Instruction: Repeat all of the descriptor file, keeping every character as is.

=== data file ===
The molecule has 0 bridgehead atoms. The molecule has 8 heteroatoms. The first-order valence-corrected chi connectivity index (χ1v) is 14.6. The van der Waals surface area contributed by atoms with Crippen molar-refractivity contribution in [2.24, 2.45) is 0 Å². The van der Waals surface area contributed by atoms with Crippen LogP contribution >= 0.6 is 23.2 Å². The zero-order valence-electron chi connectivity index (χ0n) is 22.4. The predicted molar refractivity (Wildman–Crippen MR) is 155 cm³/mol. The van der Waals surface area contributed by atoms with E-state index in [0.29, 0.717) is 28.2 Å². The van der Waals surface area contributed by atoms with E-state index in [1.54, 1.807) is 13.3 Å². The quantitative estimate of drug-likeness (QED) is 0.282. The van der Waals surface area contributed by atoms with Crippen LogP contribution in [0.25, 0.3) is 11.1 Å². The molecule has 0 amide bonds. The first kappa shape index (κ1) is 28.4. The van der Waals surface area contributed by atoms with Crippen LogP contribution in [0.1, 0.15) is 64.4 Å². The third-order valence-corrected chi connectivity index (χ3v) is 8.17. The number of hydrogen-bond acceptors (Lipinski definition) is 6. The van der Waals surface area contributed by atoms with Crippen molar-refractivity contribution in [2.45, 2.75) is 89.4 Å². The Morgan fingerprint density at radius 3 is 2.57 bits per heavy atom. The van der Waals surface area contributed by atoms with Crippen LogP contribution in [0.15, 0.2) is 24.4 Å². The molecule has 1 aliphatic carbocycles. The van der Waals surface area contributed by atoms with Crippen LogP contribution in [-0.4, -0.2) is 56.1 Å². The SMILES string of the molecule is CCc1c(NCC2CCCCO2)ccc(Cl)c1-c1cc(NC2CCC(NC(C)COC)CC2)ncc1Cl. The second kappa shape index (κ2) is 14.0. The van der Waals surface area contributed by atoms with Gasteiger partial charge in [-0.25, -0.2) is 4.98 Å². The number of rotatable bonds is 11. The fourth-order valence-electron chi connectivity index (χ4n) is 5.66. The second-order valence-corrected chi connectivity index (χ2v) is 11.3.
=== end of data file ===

The molecule has 0 bridgehead atoms. The molecule has 8 heteroatoms. The first-order valence-corrected chi connectivity index (χ1v) is 14.6. The van der Waals surface area contributed by atoms with Crippen molar-refractivity contribution in [2.24, 2.45) is 0 Å². The van der Waals surface area contributed by atoms with Crippen LogP contribution >= 0.6 is 23.2 Å². The zero-order valence-electron chi connectivity index (χ0n) is 22.4. The predicted molar refractivity (Wildman–Crippen MR) is 155 cm³/mol. The van der Waals surface area contributed by atoms with E-state index in [0.29, 0.717) is 28.2 Å². The van der Waals surface area contributed by atoms with E-state index in [1.54, 1.807) is 13.3 Å². The quantitative estimate of drug-likeness (QED) is 0.282. The van der Waals surface area contributed by atoms with Crippen LogP contribution in [0.25, 0.3) is 11.1 Å². The molecule has 0 amide bonds. The first kappa shape index (κ1) is 28.4. The van der Waals surface area contributed by atoms with Crippen LogP contribution in [0.1, 0.15) is 64.4 Å². The third-order valence-corrected chi connectivity index (χ3v) is 8.17. The number of hydrogen-bond acceptors (Lipinski definition) is 6. The van der Waals surface area contributed by atoms with Crippen molar-refractivity contribution in [2.45, 2.75) is 89.4 Å². The Morgan fingerprint density at radius 3 is 2.57 bits per heavy atom. The van der Waals surface area contributed by atoms with Crippen LogP contribution in [0.15, 0.2) is 24.4 Å². The molecule has 1 aliphatic carbocycles. The van der Waals surface area contributed by atoms with Crippen LogP contribution in [-0.4, -0.2) is 56.1 Å². The SMILES string of the molecule is CCc1c(NCC2CCCCO2)ccc(Cl)c1-c1cc(NC2CCC(NC(C)COC)CC2)ncc1Cl. The second kappa shape index (κ2) is 14.0. The van der Waals surface area contributed by atoms with Gasteiger partial charge in [-0.25, -0.2) is 4.98 Å². The number of rotatable bonds is 11. The fourth-order valence-electron chi connectivity index (χ4n) is 5.66. The second-order valence-corrected chi connectivity index (χ2v) is 11.3.